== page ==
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Hong Kong protests: No let-up in trial of strength
Securing democratic rights necessitates a struggle for socialism
Clare Doyle, Committee for a Workers' International (CWI)
After three months of unprecedented heroic mass struggle in Hong Kong against the Carrie Lam administration, there seems no sign of an end to the conflict.
The beginning of term for school and university students in Hong Kong was marked by strikes and protests, human chains, speeches and mass demonstrations. This was in spite of huge pressure from police and university authorities to cancel the rally.
Workers also organised hours-long blockades of police stations and a certain amount of 'flash strike' action. Nurses, for example, lined up along hospital corridors holding pro-democracy placards.
Over the weekend before this, there had been huge unsanctioned demonstrations, including at Hong Kong airport, the world's third busiest. The airport was besieged by protesters, angry at the sacking of staff for involvement in earlier protests, including the chair of the airline stewards' organisation, Rebecca Sy On-na.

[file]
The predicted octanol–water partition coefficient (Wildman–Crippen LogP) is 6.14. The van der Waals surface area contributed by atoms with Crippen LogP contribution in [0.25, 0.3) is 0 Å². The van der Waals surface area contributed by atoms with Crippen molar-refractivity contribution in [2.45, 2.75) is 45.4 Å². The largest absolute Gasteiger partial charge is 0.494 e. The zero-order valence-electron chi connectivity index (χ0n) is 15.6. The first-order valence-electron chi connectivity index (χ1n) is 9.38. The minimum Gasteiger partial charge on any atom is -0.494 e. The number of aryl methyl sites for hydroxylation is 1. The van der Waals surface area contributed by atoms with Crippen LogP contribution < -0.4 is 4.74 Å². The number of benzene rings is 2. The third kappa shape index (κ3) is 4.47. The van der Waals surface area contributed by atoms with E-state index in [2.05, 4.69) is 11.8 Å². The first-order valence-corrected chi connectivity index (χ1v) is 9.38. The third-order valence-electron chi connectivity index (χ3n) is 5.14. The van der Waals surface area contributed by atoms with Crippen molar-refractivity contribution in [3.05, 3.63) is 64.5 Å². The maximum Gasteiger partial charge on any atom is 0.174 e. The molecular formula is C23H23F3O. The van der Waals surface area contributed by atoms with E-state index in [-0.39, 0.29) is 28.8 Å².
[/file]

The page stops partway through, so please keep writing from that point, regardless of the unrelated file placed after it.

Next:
The tactic of the heavily armed police seems to be to allow large numbers to gather peacefully and then attack viciously.
Hundreds of protesters have been arrested including well-known activists. Undercover provocateurs are at work among the demonstrators and the police are not averse to gangster 'triads' being involved in the confrontations.
Carrie Lam, who, as Hong Kong's chief executive, represents Beijing, held a press conference to reaffirm there would be no movement on the five democratic demands, which include an amnesty for the more than 1,000 arrested, an end to the threat of extradition and establishing universal suffrage.
Lam threatened she could use "a colonial-era law" to close down the internet and impose a curfew. She also warned (again) of possible army repression. However, Reuters news agency reports her telling business leaders that she regretted the "unforgivable havoc" she had caused and "would quit if I could"!
The Beijing government is clearly threatening some kind of intervention. It fears the consequences this movement could have in the rest of China.
Another Tiananmen Square-style crushing of the movement is not entirely excluded - although difficult, given the scale of the movement - or other brutal repressive measures.
The regime of the so-called Communist Party in power in Beijing is increasingly alien to most people in Hong Kong. They are well aware of the total lack of democratic rights across the length and breadth of China - anathema also to any genuine socialist.
But if the battle to defend and extend democratic rights in Hong Kong is to gain a lasting success, it must include a conscious appeal to workers, the poor and the youth of China to join them in a struggle to achieve genuine workers' democracy and a democratic planning of the economy based on nationalisation and genuine socialism.